Under GDPR, Data Privacy Impact Assessments (DPIAs) will become mandatory. The GDPR underlines the importance of internal data governance with an expectation of data protection by design. Do not underestimate the effort required to compile DPIAs, or to implement effective governance for process design. This is especially true when some reports suggest that only half of transactional data, and less than a third of unstructured data, is currently subject to rigorous governance. 

The secret to success is to consider this as an opportunity to realise the value locked inside your data. Effective data governance is the foundation for the most effective and collaborative solution design. Establishing a reliable and pro actively maintained metadata repository improves the overall quality of all data, not just sensitive data. By assessing each data element for its purpose, lifecycle and associated risk, effective design can eliminate unnecessary processing. Management benefits from more informed decision-making that boosts competitive advantage and improves the customer experience.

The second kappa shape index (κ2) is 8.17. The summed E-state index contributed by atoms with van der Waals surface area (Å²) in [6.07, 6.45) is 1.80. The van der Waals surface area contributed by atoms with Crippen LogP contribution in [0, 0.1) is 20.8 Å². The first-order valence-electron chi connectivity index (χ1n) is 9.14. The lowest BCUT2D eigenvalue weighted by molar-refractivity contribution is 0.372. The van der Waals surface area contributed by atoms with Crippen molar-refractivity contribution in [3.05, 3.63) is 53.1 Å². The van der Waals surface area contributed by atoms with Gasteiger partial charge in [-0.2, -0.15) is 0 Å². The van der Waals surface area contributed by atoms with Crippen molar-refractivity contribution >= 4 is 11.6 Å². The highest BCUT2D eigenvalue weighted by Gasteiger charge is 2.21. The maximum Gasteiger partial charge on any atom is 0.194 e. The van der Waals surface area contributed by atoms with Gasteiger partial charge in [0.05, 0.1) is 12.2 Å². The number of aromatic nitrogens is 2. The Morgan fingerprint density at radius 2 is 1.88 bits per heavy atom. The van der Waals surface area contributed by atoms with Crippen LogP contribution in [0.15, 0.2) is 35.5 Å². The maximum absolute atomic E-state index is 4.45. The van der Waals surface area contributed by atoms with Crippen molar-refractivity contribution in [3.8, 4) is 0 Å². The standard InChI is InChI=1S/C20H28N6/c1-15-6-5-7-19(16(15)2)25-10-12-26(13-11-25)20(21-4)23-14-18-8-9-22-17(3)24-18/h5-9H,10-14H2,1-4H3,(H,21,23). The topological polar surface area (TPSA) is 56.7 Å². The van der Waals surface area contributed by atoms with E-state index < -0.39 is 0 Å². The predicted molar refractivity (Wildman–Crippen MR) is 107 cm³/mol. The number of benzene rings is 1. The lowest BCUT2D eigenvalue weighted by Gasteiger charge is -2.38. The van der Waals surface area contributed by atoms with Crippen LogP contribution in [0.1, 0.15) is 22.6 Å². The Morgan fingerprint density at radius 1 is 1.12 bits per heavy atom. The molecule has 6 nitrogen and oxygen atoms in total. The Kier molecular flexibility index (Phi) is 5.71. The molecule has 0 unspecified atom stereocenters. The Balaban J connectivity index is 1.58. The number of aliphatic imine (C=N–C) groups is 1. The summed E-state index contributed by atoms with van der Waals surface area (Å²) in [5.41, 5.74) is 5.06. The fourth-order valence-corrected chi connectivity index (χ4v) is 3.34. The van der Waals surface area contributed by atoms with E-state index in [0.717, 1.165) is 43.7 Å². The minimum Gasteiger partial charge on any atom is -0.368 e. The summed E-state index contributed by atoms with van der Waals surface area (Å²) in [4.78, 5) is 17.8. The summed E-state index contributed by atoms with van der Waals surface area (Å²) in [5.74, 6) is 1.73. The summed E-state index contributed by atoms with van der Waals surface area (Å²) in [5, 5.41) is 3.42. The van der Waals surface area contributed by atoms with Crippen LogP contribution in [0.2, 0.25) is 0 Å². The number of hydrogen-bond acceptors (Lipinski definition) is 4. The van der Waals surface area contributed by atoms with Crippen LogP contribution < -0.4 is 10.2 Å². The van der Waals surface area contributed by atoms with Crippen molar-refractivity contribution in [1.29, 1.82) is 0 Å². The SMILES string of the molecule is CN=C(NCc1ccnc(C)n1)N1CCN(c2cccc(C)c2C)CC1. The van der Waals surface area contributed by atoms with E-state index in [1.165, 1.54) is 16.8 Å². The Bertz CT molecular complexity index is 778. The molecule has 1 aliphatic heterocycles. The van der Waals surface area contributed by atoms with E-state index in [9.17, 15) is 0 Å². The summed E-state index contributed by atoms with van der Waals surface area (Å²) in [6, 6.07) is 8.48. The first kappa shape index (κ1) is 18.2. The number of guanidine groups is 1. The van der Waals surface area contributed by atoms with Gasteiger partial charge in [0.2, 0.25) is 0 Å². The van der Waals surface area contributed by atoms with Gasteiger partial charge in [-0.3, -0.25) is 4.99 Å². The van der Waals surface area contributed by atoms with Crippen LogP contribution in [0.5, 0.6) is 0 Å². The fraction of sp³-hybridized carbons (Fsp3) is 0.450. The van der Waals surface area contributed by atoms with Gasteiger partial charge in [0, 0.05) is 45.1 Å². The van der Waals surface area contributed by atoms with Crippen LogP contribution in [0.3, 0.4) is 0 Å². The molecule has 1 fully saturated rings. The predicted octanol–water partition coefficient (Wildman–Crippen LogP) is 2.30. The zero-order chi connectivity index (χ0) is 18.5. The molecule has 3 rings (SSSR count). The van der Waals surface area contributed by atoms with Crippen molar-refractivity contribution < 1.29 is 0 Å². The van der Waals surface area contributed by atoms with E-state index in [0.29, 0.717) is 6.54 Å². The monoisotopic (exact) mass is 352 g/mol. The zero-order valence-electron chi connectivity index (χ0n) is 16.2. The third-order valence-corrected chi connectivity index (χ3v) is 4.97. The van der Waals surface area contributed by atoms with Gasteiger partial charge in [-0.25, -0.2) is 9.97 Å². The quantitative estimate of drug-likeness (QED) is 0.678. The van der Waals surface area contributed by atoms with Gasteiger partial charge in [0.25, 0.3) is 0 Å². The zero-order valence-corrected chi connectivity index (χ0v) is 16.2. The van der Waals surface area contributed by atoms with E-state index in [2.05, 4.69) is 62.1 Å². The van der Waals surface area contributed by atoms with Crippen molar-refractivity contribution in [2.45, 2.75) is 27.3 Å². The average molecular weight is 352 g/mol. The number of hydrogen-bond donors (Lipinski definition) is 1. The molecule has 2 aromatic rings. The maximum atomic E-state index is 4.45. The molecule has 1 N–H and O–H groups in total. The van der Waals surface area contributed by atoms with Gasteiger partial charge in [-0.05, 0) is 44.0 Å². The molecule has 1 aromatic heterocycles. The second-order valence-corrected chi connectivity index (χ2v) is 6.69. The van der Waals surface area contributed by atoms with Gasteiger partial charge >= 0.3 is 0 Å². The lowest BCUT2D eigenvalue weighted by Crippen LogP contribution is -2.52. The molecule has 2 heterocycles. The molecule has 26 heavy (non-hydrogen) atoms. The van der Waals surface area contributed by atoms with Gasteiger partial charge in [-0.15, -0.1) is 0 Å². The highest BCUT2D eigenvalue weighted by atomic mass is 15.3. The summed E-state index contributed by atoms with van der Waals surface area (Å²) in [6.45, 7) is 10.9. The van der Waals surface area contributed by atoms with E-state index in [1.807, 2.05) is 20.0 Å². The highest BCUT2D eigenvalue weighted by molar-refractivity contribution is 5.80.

Following these steps now not only reduces the risk of a data breach, but can protect your organisation from incurring potentially enormous fines and considerable reputational damage. 

Finally, it would be a mistake to approach these steps in a linear fashion. You can make progress in each of these areas simultaneously. In fact, with the countdown to GDPR enforcement in full swing, that would definitely be the best approach. 

Christopher Glynn, Senior Consultant, ECS (opens in new tab)
Image source: Shutterstock/Wright Studio

You can find the rest of our GDPR coverage on this link (opens in new tab).

Christopher Glynn is a senior consultant at UK IT services firm, ECS.